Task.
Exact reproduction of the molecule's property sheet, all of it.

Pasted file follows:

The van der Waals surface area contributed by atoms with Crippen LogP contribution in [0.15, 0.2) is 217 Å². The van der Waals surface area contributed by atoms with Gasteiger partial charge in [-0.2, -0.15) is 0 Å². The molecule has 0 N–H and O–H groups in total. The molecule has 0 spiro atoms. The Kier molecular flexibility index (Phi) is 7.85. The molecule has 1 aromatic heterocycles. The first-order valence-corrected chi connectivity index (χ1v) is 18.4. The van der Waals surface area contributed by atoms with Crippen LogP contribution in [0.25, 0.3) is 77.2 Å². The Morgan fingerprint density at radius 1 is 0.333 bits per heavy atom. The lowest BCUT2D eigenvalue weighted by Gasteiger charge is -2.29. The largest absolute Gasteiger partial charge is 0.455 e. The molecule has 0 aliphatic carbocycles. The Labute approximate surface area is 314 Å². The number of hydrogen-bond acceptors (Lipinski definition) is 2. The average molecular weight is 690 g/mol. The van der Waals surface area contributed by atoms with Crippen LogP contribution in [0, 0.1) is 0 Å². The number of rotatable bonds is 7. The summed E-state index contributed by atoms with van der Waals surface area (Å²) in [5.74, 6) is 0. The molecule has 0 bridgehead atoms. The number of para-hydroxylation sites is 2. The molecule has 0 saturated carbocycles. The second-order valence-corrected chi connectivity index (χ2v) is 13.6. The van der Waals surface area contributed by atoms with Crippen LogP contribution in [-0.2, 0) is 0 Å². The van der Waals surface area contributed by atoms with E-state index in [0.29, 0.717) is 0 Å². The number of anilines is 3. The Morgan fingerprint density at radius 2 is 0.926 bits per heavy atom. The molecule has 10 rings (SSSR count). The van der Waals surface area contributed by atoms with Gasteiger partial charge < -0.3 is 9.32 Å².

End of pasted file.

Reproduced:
The van der Waals surface area contributed by atoms with Crippen LogP contribution in [0.15, 0.2) is 217 Å². The van der Waals surface area contributed by atoms with Gasteiger partial charge in [-0.2, -0.15) is 0 Å². The molecule has 0 N–H and O–H groups in total. The molecule has 0 spiro atoms. The Kier molecular flexibility index (Phi) is 7.85. The molecule has 1 aromatic heterocycles. The first-order valence-corrected chi connectivity index (χ1v) is 18.4. The van der Waals surface area contributed by atoms with Crippen LogP contribution in [0.25, 0.3) is 77.2 Å². The Morgan fingerprint density at radius 1 is 0.333 bits per heavy atom. The lowest BCUT2D eigenvalue weighted by Gasteiger charge is -2.29. The largest absolute Gasteiger partial charge is 0.455 e. The molecule has 0 aliphatic carbocycles. The Labute approximate surface area is 314 Å². The number of hydrogen-bond acceptors (Lipinski definition) is 2. The average molecular weight is 690 g/mol. The van der Waals surface area contributed by atoms with Crippen LogP contribution in [0, 0.1) is 0 Å². The number of rotatable bonds is 7. The summed E-state index contributed by atoms with van der Waals surface area (Å²) in [5.74, 6) is 0. The molecule has 0 bridgehead atoms. The number of para-hydroxylation sites is 2. The molecule has 0 saturated carbocycles. The second-order valence-corrected chi connectivity index (χ2v) is 13.6. The van der Waals surface area contributed by atoms with Crippen LogP contribution in [-0.2, 0) is 0 Å². The van der Waals surface area contributed by atoms with E-state index in [0.29, 0.717) is 0 Å². The number of anilines is 3. The Morgan fingerprint density at radius 2 is 0.926 bits per heavy atom. The molecule has 10 rings (SSSR count). The van der Waals surface area contributed by atoms with Gasteiger partial charge < -0.3 is 9.32 Å².